• Be unique, think different
  • Diversification
  • Strategic alliances

Bømmeløen Minimal Viable Brand (MVB)

Before we move on to decide which strategic steps we should follow to allow Bømmeløen to successfully penetrate the handcrafted beer market in Norway, we should first understand what Bømmeløen’s identity is. We want to establish this in a clear way so that our strategic choices are consistent with Bømmeløen’s identity.

In order to ensure the right internal focus and to be aligned in our strategy we will use the MVB framework which answer six “what’s”:

What we stand for. In Bømmeløen, we stand for Norwegian traditions, culture, people, and quality beer.

What we believe in. In Bømmeløen we believe that the Vikings traditions are beautiful and should be preserved. At the same time, we believe that quality beer should not be exclusive to only certain groups.

What people we seek to engage. Bømmeløen wants to engage people that love the Viking culture and a nice, handcrafted beer.

What distinguishes us. As a local microbrewery, Bømmeloen is committed with its local community. “We wish to create employment and enjoyment in the community where we operate”.

What we offer. We offer the true experience of drinking the quality Viking beer.

What we say and show. When people recognizes our logo, they know we are a synonym with a great Viking beer.”

Bømmeløen brand needs

Figure 3. The brand resonance pyramid, illustrates the relationship that a consumer has with Bømmeløen and its beer and how well a consumer can relate to these.

We now consider what the needs as a brand are for Bømmeløen. In order to do so, let us look at Figure 3. Bømmeløen Bryggeri is a very young brand. It is a brand that was originally started by a group of friends intending to have fun while crafting their own beer. As such, we can say that we have a blank canvas: we need to build the Bømmeløen brand from the ground up. This means that we need to start by focusing on the base of the pyramid: the “salience” while taking the right steps to ensure that we will move all the way up to the “resonance”.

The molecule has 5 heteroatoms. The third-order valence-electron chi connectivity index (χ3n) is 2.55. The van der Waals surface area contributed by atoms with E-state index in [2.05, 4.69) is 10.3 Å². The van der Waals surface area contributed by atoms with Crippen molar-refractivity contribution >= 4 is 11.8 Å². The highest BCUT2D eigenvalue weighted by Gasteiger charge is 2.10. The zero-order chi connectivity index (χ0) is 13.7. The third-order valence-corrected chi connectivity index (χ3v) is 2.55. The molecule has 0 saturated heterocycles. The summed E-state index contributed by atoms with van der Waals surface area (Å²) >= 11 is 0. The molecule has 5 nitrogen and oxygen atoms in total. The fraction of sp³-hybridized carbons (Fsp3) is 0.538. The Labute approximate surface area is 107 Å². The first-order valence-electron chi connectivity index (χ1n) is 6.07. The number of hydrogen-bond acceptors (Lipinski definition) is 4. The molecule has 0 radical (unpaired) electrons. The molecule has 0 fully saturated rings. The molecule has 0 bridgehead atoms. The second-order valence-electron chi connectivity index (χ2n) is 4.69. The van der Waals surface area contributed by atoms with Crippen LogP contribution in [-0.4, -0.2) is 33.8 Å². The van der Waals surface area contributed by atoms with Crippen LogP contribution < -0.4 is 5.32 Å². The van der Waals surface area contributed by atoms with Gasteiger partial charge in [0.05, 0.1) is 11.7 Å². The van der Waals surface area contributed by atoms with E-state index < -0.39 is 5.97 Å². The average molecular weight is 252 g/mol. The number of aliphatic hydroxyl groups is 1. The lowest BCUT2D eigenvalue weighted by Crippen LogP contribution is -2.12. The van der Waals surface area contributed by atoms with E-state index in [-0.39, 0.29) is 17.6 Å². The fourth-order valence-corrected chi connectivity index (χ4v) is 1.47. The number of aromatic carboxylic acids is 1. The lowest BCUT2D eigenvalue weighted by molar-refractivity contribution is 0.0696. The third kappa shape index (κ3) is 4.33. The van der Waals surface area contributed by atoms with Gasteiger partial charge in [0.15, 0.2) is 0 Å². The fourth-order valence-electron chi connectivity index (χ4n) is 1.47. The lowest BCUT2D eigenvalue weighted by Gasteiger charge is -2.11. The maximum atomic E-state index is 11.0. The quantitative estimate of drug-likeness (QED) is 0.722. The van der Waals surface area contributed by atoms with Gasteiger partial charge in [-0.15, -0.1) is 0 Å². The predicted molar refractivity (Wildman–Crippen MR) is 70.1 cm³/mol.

The brand resonance is at the very top and there are certain steps that should be followed to get there:

Brand identification. Ensure that Bømmeløen is identified by customers. These should be aware about the beer and have positive associations with it.

Brand establishment. Consumers of Bømmeløen should have a full, meaningful image of this beer in their minds. They should start to remember Bømmeløen.

Eliciting response. Once the association is built between Bømmeløen and its consumers, the next steps is to trigger responses. This means to bring out (positive) feelings related to the Bømmeløen.

Relationship. The next stage, and the one with which we reach the top of the pyramid is to convert the responses of Bømmeløen consumers into building the customers’s strong relation with the brand.

Let us consider the different parts in the pyramid one by one.

  1. Salience. How well are consumers informed of our product and how often it is evoked under purchasing situations.
  2. Performance. How well do we meet the customer needs. This means, we produce quality beer.
  3. Imagery. What is the image the consumer creates in their mind when thinking about us.
  4. Judgements. What do consumers think of our beer.
  5. Feelings. How is the consumer attached to our beer.
  6. Resonance. What psychological bond, our customers have created with the Bømmeløen brand.

Towards Bømmeløen’s market penetration strategy

Aiming for a congruent strategy: a market penetration strategy

Figure 4. Market penetration strategy. This is one of the four alternatives for growth strategies present in the Ansoff matrix and given the status of the brand and market, the one we have chosen to follow.

Figure 4 illustrates the strategy we suggest Bømmeløen should follow: market penetration. This strategy involves focusing on selling Bømmeløen existing products and gaining a higher market share. From the penetration strategies mentioned in the previous page, we believe that Bømmeløen should focus in the following:

  • Augmented promotion
  • Improving products
  • Distribution channels
  • Be unique, think different
  • Strategic alliances